conditions; b) foster job creation through the development of a vibrant solid waste recycling value chains;
and c) control and mitigate adverse environmental impacts of existing dumpsites, thus improving the
living conditions of the nearby populations, most of whom are marginalized and poor.
Bank support to the municipal solid waste sector in Morocco is among the core activities of the Bank’s
Country Partnership Strategy (2014-17). It will contribute to its Result Area 1 “Promoting Competitive
and Inclusive Growth” and Result Area 2 “Building a Green and Resilient Future. It will also support its
Result Area 3: “Strengthening Governance and Institutions for Improved Service Delivery to All
Proposed Objective(s)
The proposed DPL4 will continue to support the Second Phase of National Solid Waste Management
Program (PNDM – Phase II) under implementation by the Government. DPL4 will be the second and last
in a programmatic series of two development policy lending operations which supports the Government’s
policy reform in the solid waste sector.
The development objective of the second programmatic series (DPL3 and DPL4) is to support the
Government’s efforts to improve the economic, environmental, and social performance of the Municipal
Solid Waste sector.
Expected benefits and impacts of the DPL program, including DPL4, would include:
Transparency and Citizen engagement: a) improved public access to accurate and reliable
information on provision, access to and quality of service; and b) citizen and service users are
able to express their opinion on the quality and adequacy of service;
Service delivery sustainability: a) municipalities continue to benefit from the Government’s
support to plan, develop, and manage MSW infrastructures and delegate services to private
sector; b) urban population has access to professionalized integrated MSW services; and c)
potential local sources of revenues to support the professionalization of MSW systems are
Environmental and social performance of the sector: a) the environmental impacts of MSW
facilities are reduced as they are environmentally controlled and inspected regularly according to
international good practices; b) new recycling and valorization programs are developed fostering
a successful collaboration between producers, informal sector and municipalities; c) sustainable
stream of revenues is generated to support recycling activities, social inclusion and formal jobs
and SMEs creation.
Preliminary Description
The proposed operation will support the Government’s program which focuses on four areas: a)
strengthening governance, and particularly demand-side governance, by improving accountability of
service providers, transparency, access to information, and providing citizens and civil society with new
and effective opportunities for engagement and voice; b) improving institutional and financial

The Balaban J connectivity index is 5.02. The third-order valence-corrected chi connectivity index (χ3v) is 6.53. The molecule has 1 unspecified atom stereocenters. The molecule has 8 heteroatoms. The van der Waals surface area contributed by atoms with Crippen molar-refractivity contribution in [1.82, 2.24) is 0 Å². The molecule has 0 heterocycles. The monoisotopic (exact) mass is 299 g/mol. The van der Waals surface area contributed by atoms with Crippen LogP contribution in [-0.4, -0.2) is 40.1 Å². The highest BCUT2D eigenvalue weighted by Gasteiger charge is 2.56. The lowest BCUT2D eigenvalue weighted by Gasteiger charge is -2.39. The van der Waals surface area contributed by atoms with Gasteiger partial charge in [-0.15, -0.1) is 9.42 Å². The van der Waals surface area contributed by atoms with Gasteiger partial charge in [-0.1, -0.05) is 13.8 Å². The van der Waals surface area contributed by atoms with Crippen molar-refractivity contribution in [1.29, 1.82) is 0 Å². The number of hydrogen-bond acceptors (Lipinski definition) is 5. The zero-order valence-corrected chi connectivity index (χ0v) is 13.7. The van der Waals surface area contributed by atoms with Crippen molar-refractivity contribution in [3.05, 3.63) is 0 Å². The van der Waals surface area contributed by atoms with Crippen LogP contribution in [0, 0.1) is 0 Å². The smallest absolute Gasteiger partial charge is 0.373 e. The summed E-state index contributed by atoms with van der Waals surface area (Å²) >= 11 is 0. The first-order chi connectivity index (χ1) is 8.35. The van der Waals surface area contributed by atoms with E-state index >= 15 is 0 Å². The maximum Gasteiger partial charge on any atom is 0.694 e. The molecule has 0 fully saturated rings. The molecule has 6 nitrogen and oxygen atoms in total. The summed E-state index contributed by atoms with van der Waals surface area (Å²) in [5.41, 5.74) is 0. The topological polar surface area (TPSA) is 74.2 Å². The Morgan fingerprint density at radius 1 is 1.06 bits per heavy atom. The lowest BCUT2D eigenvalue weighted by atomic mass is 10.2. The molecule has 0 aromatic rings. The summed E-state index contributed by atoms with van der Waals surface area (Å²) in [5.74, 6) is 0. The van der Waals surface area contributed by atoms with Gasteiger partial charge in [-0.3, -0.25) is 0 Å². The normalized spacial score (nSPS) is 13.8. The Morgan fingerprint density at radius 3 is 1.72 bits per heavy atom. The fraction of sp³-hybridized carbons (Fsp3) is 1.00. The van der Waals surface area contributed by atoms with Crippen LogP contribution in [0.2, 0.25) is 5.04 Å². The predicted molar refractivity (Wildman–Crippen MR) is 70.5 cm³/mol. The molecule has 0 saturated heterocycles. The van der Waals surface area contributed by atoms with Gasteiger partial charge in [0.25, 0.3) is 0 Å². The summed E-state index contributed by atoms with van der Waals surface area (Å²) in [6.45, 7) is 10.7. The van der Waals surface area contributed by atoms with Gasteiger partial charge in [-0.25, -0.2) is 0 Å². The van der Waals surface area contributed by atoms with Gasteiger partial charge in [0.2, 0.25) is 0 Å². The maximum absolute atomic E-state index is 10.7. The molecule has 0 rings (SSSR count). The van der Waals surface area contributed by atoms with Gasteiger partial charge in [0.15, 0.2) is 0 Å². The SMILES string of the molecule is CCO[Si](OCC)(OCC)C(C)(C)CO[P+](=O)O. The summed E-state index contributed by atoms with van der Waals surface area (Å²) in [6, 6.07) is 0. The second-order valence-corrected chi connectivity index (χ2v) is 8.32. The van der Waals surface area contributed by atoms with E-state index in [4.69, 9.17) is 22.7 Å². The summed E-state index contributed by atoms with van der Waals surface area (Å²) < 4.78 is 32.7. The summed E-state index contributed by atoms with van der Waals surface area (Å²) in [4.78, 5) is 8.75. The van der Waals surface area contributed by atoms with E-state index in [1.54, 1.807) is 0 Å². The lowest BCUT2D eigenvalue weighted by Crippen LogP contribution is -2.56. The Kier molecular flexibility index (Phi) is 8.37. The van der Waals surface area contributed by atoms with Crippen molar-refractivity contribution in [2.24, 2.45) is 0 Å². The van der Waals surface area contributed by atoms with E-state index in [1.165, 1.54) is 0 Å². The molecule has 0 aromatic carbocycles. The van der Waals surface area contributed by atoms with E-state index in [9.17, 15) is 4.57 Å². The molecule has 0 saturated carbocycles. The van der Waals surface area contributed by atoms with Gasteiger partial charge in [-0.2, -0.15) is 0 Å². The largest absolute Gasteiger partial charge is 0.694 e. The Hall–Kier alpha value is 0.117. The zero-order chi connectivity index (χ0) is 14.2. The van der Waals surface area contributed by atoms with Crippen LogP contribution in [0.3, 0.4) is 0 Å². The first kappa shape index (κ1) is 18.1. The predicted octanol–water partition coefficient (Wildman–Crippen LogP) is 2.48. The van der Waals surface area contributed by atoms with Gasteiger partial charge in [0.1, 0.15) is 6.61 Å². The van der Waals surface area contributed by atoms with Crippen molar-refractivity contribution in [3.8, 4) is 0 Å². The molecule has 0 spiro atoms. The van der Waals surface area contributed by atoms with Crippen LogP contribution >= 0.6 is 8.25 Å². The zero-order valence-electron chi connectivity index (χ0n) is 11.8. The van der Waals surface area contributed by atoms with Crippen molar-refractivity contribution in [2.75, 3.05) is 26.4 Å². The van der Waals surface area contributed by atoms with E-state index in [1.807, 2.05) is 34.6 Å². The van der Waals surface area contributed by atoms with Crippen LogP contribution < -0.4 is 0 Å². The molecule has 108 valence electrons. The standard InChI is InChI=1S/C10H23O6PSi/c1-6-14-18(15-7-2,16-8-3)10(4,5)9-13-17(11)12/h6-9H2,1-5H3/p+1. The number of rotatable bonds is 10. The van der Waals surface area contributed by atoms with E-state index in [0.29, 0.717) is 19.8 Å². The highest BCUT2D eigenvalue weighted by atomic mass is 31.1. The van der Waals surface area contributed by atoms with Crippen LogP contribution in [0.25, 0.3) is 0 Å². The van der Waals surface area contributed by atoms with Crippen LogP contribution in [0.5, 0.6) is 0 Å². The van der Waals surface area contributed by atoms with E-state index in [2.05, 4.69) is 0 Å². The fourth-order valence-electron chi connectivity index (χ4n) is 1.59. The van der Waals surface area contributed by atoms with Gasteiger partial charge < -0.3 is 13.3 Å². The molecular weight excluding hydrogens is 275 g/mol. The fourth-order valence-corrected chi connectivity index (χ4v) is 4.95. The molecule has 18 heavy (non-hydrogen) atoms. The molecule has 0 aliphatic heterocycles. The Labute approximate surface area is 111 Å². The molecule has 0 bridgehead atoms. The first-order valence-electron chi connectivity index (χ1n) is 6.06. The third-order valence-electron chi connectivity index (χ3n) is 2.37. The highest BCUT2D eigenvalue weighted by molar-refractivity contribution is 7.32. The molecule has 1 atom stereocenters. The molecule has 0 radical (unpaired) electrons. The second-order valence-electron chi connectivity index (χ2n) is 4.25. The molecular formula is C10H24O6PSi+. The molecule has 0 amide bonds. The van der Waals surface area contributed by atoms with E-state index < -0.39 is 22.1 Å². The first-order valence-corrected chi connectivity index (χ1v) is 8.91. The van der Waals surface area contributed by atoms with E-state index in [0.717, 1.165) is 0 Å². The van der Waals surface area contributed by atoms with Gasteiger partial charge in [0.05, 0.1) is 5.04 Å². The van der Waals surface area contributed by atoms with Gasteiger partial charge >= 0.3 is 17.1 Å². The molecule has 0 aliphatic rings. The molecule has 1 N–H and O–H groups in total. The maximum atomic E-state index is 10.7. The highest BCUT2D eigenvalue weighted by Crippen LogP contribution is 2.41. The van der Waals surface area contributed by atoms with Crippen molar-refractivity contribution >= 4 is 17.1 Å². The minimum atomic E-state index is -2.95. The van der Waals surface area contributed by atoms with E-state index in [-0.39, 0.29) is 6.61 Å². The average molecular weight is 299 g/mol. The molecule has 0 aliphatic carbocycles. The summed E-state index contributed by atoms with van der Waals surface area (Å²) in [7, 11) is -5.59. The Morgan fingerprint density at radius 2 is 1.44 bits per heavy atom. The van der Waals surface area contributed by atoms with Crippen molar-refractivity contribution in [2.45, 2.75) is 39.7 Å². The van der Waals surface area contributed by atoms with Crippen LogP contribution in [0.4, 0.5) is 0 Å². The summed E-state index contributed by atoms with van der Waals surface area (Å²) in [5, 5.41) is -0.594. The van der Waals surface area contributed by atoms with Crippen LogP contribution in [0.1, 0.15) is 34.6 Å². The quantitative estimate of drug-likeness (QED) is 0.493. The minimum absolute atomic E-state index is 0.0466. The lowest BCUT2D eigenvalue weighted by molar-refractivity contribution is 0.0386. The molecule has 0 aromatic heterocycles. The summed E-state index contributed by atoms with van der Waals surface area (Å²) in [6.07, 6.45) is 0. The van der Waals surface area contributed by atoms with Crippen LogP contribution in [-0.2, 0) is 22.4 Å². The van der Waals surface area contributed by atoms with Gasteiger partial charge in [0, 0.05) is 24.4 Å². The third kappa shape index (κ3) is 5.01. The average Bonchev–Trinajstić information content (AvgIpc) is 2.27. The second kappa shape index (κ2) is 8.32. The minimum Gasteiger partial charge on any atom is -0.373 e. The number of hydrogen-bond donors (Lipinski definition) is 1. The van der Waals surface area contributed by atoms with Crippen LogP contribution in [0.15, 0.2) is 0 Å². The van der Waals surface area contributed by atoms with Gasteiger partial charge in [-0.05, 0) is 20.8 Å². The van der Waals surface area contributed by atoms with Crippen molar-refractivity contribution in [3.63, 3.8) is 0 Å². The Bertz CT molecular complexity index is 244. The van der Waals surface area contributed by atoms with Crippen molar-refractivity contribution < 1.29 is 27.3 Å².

sustainability of the sector by professionalizing Integrated Municipal Solid Waste planning and service
delivery and diversifying municipal sources of revenues; c) upgrading the country’s environmental
monitoring and control system; and d) developing financially viable and socially inclusive waste
recycling value chains.
Poverty and Social Impacts and Environment Aspects
Poverty and Social Impacts
The DPL program's design will take into account the results of the Poverty and Social Impact
Assessments done during the first phase (PSIA 1 and 2) as well as the addendum to the PSIA 2 which
assessed the potential impacts of the introduction of the proposed eco-tax on vulnerable groups such as
waste pickers who are predominantly women and youth.
Environment Aspects
An assessment of the potential impacts of supported policies on the environment and natural resources
was carried out, and concluded that the measures supported by the proposed program are likely to have a
significant positive effect on the country’s environment, forests and other natural resources.
The proposed operation (and the Program of DPLs) has been specifically designed to address
environmental issues and builds on the progress of the previous two operations to enhance their positive
effect on the environment. The implementation of the first phase of the reform program has already
allowed significant improvements in the country’s environmental regulatory and institutional framework.
The proposed operation aims at enhancing the positive effects on the environment by establishing the
existing environmental monitoring and control system which will allow a systematic supervision of the
implementation of EIA recommendations and help monitoring compliance of facilities (including, inter
alia, in the solid waste sector) with national environmental norms and standards.
Tentative financing
Kingdom of Morocco
EUR 100 millions (eq. USD 130 millions)
Contact point
Contact: Jaafar Sadok Friaa
Title: Lead Urban Specialist
Tel: +1-202-473-7124
Email: [email protected]
VIII. For more information contact: